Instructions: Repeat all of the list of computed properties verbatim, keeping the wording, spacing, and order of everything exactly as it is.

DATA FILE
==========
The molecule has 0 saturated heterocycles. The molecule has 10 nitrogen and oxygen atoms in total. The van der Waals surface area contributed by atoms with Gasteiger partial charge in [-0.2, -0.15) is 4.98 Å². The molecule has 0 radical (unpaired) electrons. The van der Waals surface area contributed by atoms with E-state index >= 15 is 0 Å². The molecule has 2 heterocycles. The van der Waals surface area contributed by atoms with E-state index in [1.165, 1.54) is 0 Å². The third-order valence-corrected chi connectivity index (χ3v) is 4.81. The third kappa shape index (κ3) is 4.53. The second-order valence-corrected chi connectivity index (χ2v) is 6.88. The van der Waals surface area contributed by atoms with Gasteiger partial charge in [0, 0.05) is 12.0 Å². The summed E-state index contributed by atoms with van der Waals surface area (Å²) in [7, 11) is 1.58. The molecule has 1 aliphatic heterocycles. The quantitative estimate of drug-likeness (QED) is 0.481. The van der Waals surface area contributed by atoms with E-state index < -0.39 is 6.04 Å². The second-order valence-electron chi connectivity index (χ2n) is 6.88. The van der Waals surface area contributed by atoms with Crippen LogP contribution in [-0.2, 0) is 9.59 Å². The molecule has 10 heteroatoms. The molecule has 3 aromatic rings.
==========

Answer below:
The molecule has 0 saturated heterocycles. The molecule has 10 nitrogen and oxygen atoms in total. The van der Waals surface area contributed by atoms with Gasteiger partial charge in [-0.2, -0.15) is 4.98 Å². The molecule has 0 radical (unpaired) electrons. The van der Waals surface area contributed by atoms with E-state index >= 15 is 0 Å². The molecule has 2 heterocycles. The van der Waals surface area contributed by atoms with E-state index in [1.165, 1.54) is 0 Å². The third-order valence-corrected chi connectivity index (χ3v) is 4.81. The third kappa shape index (κ3) is 4.53. The second-order valence-corrected chi connectivity index (χ2v) is 6.88. The van der Waals surface area contributed by atoms with Gasteiger partial charge in [0, 0.05) is 12.0 Å². The summed E-state index contributed by atoms with van der Waals surface area (Å²) in [7, 11) is 1.58. The molecule has 1 aliphatic heterocycles. The quantitative estimate of drug-likeness (QED) is 0.481. The van der Waals surface area contributed by atoms with E-state index < -0.39 is 6.04 Å². The second-order valence-electron chi connectivity index (χ2n) is 6.88. The van der Waals surface area contributed by atoms with Crippen LogP contribution in [-0.2, 0) is 9.59 Å². The molecule has 10 heteroatoms. The molecule has 3 aromatic rings.